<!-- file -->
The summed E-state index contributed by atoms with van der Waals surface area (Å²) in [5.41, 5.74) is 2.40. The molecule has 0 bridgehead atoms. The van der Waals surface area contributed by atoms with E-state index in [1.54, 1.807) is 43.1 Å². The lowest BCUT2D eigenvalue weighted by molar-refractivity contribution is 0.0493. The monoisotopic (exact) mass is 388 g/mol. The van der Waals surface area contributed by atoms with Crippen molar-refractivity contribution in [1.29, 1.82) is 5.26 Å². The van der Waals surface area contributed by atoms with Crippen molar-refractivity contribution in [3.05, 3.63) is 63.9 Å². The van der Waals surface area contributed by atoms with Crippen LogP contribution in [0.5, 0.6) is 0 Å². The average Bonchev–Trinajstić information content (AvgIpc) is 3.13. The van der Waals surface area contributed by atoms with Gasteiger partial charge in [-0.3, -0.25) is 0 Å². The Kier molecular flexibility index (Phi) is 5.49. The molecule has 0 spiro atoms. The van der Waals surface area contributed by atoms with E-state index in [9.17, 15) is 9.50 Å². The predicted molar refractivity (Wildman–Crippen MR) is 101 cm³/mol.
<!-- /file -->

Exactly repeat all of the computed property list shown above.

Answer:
The summed E-state index contributed by atoms with van der Waals surface area (Å²) in [5.41, 5.74) is 2.40. The molecule has 0 bridgehead atoms. The van der Waals surface area contributed by atoms with E-state index in [1.54, 1.807) is 43.1 Å². The lowest BCUT2D eigenvalue weighted by molar-refractivity contribution is 0.0493. The monoisotopic (exact) mass is 388 g/mol. The van der Waals surface area contributed by atoms with Crippen molar-refractivity contribution in [1.29, 1.82) is 5.26 Å². The van der Waals surface area contributed by atoms with Crippen molar-refractivity contribution in [3.05, 3.63) is 63.9 Å². The van der Waals surface area contributed by atoms with Crippen LogP contribution in [0.5, 0.6) is 0 Å². The average Bonchev–Trinajstić information content (AvgIpc) is 3.13. The van der Waals surface area contributed by atoms with Gasteiger partial charge in [-0.3, -0.25) is 0 Å². The Kier molecular flexibility index (Phi) is 5.49. The molecule has 0 spiro atoms. The van der Waals surface area contributed by atoms with E-state index in [9.17, 15) is 9.50 Å². The predicted molar refractivity (Wildman–Crippen MR) is 101 cm³/mol.